Why Amcor plc (ASX:AMC) Looks Like A Quality Company

By
Simply Wall St
Published
May 28, 2021
ASX:AMC
Source: Shutterstock

While some investors are already well versed in financial metrics (hat tip), this article is for those who would like to learn about Return On Equity (ROE) and why it is important. We'll use ROE to examine Amcor plc (ASX:AMC), by way of a worked example.

ROE or return on equity is a useful tool to assess how effectively a company can generate returns on the investment it received from its shareholders. In simpler terms, it measures the profitability of a company in relation to shareholder's equity.

View our latest analysis for Amcor

How Is ROE Calculated?

The formula for return on equity is:

Return on Equity = Net Profit (from continuing operations) ÷ Shareholders' Equity

So, based on the above formula, the ROE for Amcor is:

18% = US$869m ÷ US$4.7b (Based on the trailing twelve months to March 2021).

The 'return' is the yearly profit. So, this means that for every A$1 of its shareholder's investments, the company generates a profit of A$0.18.

Does Amcor Have A Good ROE?

One simple way to determine if a company has a good return on equity is to compare it to the average for its industry. However, this method is only useful as a rough check, because companies do differ quite a bit within the same industry classification. Pleasingly, Amcor has a superior ROE than the average (9.6%) in the Packaging industry.

roe
ASX:AMC Return on Equity May 28th 2021

That's what we like to see. However, bear in mind that a high ROE doesn’t necessarily indicate efficient profit generation. A higher proportion of debt in a company's capital structure may also result in a high ROE, where the high debt levels could be a huge risk . Our risks dashboardshould have the 2 risks we have identified for Amcor.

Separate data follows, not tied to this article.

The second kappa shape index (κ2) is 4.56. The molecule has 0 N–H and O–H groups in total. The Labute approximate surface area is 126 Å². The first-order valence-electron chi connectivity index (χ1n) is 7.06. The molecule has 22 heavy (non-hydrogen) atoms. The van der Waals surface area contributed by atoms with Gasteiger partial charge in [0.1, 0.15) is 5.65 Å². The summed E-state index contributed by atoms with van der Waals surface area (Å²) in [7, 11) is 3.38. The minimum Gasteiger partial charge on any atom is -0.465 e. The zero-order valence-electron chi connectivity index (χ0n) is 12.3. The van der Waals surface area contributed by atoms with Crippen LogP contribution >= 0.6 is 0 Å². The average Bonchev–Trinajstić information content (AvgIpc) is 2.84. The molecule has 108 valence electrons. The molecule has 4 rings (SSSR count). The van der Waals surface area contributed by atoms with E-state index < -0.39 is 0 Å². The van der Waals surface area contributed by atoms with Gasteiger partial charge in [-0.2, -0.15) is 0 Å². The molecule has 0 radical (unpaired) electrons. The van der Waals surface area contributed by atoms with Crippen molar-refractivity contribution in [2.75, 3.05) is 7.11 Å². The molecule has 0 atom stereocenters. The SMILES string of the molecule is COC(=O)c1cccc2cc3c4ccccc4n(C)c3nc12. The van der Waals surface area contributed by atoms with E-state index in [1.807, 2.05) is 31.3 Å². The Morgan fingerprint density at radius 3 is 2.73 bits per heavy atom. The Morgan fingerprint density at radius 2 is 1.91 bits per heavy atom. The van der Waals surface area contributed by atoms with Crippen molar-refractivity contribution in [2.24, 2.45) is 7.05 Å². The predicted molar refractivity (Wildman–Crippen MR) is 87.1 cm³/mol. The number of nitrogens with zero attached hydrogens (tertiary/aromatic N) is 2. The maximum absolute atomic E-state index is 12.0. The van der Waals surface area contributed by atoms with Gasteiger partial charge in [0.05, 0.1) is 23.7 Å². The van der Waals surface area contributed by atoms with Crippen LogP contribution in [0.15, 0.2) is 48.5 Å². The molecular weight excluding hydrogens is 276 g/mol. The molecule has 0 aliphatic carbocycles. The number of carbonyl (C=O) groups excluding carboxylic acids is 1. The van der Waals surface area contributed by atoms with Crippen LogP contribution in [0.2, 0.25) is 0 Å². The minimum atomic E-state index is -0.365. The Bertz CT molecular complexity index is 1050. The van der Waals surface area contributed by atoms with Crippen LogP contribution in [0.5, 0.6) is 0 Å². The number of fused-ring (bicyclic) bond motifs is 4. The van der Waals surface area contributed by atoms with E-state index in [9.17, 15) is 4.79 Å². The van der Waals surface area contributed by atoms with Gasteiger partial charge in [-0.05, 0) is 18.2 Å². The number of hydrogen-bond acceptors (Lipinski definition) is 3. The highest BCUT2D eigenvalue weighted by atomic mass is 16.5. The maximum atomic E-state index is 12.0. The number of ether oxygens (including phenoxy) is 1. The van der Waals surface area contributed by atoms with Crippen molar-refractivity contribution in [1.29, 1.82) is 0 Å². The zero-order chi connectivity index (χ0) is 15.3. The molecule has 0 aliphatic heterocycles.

How Does Debt Impact Return On Equity?

Virtually all companies need money to invest in the business, to grow profits. The cash for investment can come from prior year profits (retained earnings), issuing new shares, or borrowing. In the first two cases, the ROE will capture this use of capital to grow. In the latter case, the use of debt will improve the returns, but will not change the equity. In this manner the use of debt will boost ROE, even though the core economics of the business stay the same.

Amcor's Debt And Its 18% ROE

It's worth noting the high use of debt by Amcor, leading to its debt to equity ratio of 1.39. There's no doubt its ROE is decent, but the very high debt the company carries is not too exciting to see. Investors should think carefully about how a company might perform if it was unable to borrow so easily, because credit markets do change over time.

Summary

Return on equity is one way we can compare its business quality of different companies. In our books, the highest quality companies have high return on equity, despite low debt. If two companies have around the same level of debt to equity, and one has a higher ROE, I'd generally prefer the one with higher ROE.

But when a business is high quality, the market often bids it up to a price that reflects this. Profit growth rates, versus the expectations reflected in the price of the stock, are a particularly important to consider. So you might want to take a peek at this data-rich interactive graph of forecasts for the company.

Of course, you might find a fantastic investment by looking elsewhere. So take a peek at this free list of interesting companies.

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This article by Simply Wall St is general in nature. It does not constitute a recommendation to buy or sell any stock, and does not take account of your objectives, or your financial situation. We aim to bring you long-term focused analysis driven by fundamental data. Note that our analysis may not factor in the latest price-sensitive company announcements or qualitative material. Simply Wall St has no position in any stocks mentioned.
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Simply Wall St is focused on providing unbiased, high-quality research coverage on every listed company in the world. Our research team consists of data scientists and multiple equity analysts with over two decades worth of financial markets experience between them.